Introduction – B2B buyers and search engines
Like most of us, B2B customers prefer researching products and services online. A recent survey by Clutch reported that the overwhelming majority of respondents (nearly 90%) discovered new B2B content from search engines.
If you’re targeting B2B buyers, then your website needs show up on in the search results. For many businesses, this means advertising with Google.
But advertising on Google in the B2B space is challenging. The high level of competition for a limited portfolio of keywords drives up cost per clicks (CPCs). It can also be difficult to attribute the true impact of paid search to your bottom line because B2B products and services tend to have a long sales cycle.
This combination of challenges can spell lots of trouble for B2B marketers in the form of high CPCs and poor ROI. The good news is that there are some very effective strategies you can implement to avoid waste and generate high-quality leads from paid search.
Understanding the B2B buyer’s journey
In a recent blog post, we illustrated a typical B2B buyer’s journey as a funnel which contained multiple stops along each stage of the journey from awareness through purchase.
We referenced a Forrester study that “unfunnelized” the B2B buying journey, making it look more like a pretzel than anything linear. Here’s that image again:
Image Source: Forrester
We’re bringing the B2B buyers’ journey up again because it can play a key role in helping you identify the right keywords to target in your paid search campaigns.
As you can see from the Forrester image, the buyer’s’ journey starts out with search and discovery. The web – as a touchpoint – appears throughout the funnel, culminating with your company website at the beginning and again at the very end of the buying cycle.
When targeting keywords in your paid ads, you’ll want to reach your buyers at the start and at the end of the funnel. Choosing the right keywords (and filtering out the wrong ones) will be key in achieving this.
Keyword selection for B2B Buyers
We realize that many B2B marketers are already running Google Ads, so you already have a wealth of keyword information and research.
There are also many companies that are just starting out with paid search. In this case, you are probably may creating a keyword list for the very first time.
Keep in mind that a lot of this advice is relevant regardless of how experienced you are with paid search (and particularly if you’re frustrated with the return from your paid search campaigns).
Building a B2B keyword list from scratch.
If you’re building a keyword list from scratch, start by creating a customer persona that identifies who your buyer is and what problem they’re trying to solve. You may even have some of this information on hand already. Your sales force can be a great resource for informing this part of the discovery process.
Once you have your preliminary list, there are wealth of online tools that can help you research keywords and expand the list. Here are a few we love:
Google Keyword Planner. Google’s planner provides keyword search volume, competitive information, and suggestions to Google Ads advertisers. You can gain access to the tool by creating a Google Ads account (even if you don’t launch any ads). Some of the data is quite granular and includes estimated CPCs and level of competition for each keyword.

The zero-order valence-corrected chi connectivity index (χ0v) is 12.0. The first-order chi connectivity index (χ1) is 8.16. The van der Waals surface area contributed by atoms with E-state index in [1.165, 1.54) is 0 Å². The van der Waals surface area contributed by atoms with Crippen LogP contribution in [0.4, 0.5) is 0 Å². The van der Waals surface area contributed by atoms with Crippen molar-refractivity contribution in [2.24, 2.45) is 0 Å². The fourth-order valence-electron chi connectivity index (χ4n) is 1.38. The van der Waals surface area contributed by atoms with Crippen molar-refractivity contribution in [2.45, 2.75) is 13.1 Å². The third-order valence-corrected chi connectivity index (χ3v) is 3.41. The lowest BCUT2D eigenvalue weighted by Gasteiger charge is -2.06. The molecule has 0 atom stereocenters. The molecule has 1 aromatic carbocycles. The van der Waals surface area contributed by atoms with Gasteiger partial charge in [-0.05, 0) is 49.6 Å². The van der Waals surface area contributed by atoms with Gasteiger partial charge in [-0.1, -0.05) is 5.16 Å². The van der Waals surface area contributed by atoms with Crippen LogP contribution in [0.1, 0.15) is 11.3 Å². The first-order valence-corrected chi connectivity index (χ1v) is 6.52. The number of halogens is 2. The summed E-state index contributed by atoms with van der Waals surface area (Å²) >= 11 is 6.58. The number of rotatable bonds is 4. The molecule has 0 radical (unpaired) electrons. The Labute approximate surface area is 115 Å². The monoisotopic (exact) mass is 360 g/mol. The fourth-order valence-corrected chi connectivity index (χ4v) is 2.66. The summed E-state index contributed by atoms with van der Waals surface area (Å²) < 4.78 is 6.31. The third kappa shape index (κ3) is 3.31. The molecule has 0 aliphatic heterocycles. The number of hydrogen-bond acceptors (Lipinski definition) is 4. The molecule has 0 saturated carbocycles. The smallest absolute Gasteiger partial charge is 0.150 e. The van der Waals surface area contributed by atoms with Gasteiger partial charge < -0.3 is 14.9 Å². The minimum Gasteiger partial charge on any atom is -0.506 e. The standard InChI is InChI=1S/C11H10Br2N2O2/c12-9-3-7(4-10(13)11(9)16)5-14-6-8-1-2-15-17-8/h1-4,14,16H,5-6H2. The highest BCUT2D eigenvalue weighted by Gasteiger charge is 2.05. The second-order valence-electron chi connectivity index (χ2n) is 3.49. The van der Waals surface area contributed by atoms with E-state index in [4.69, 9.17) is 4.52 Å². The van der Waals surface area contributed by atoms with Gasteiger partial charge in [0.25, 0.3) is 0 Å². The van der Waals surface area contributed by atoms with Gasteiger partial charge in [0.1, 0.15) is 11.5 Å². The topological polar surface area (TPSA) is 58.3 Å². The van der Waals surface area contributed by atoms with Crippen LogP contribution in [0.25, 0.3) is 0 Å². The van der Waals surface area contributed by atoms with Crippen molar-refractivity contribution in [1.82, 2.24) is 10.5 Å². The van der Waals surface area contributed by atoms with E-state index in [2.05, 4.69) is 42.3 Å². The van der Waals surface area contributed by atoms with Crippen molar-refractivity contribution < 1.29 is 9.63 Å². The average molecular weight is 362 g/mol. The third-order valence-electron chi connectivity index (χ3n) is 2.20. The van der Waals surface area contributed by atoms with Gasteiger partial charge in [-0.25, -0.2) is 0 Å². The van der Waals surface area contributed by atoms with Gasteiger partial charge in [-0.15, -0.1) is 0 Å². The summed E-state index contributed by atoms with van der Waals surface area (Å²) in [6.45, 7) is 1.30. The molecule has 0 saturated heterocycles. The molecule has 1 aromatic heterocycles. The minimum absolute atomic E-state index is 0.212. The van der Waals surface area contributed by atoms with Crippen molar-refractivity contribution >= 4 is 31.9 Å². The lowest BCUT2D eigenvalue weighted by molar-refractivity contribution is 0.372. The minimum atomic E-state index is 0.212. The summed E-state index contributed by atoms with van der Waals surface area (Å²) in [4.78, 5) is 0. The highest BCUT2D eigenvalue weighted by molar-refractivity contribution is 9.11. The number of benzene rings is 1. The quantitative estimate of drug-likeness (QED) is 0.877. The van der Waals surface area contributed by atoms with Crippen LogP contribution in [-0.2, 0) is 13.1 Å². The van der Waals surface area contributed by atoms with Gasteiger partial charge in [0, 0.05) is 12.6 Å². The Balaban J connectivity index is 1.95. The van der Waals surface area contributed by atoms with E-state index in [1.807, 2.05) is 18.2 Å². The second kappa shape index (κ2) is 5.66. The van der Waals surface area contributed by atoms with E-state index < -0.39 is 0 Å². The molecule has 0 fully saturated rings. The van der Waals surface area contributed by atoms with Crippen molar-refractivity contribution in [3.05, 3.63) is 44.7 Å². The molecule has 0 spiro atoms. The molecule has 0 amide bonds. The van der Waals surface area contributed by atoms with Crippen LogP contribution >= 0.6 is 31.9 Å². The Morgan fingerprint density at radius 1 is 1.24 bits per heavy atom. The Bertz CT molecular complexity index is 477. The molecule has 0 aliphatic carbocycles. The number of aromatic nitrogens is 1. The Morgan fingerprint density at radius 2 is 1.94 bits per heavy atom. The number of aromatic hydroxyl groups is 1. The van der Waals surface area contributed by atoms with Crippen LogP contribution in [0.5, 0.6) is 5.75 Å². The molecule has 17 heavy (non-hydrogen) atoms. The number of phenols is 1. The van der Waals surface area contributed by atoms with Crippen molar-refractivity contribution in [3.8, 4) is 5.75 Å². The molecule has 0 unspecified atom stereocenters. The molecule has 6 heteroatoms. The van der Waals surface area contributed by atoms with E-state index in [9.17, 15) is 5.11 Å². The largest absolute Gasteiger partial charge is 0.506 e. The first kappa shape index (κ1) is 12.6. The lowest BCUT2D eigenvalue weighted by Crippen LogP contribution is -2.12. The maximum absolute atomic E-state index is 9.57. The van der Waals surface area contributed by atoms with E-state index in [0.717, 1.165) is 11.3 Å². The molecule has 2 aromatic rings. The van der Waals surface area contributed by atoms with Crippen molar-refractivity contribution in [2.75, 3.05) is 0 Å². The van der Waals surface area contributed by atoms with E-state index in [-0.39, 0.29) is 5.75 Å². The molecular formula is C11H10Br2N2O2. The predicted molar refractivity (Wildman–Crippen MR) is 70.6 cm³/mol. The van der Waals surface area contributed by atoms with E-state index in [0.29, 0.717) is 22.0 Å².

Sample of results from Google’s keyword planner for the term “industrial cleaning services”
- Third party tools. A few of our favorites include SEMRush, Wordstream, and this tool which provides some limited free data for multiple websites and platforms including Google, YouTube, Amazon, and Instagram (among others). Most of these tools get their keyword estimates from Google, but some have aggregated their own internal data to help inform the results.
Sample of Google results from Keyword Tool – a third-party keyword tool
Refining your existing B2B keyword list
Once you’ve created your keyword list and have been running your ads for a while, or if you’re one of the thousands of marketers that are already running a paid search campaign, there are a few things you can do to refine your list and stop the flow of money going to unqualified clicks.
Use negative keywords. You can add negative keywords to your Google account to prevent your ads from showing for specific keywords or phrases. Negative keywords vary widely by industry and product. For example, if you sell business insurance, you may add some other insurance products as negatives (e.g., life, health, car, boat, etc.)
There are some common negative terms that can help B2B marketers weed out unqualified clicks right from the moment of launch. These includes terms that job seekers, investors, and information seekers (as opposed to buyers) may search for. Examples are: jobs, employment, recruiting, resumes, salary, definition, example, diagram, association, research (and many, many more).
You may also want to add your competitors to your negative keyword list, though some companies prefer to bid on competitor brands to try and capture a similar audience (caution: bidding on competitors’ brand terms can be expensive, so track their performance closely).
Google provides a report called the Search Term Report which can help you further weed out unqualified keywords. To access this report, do the following: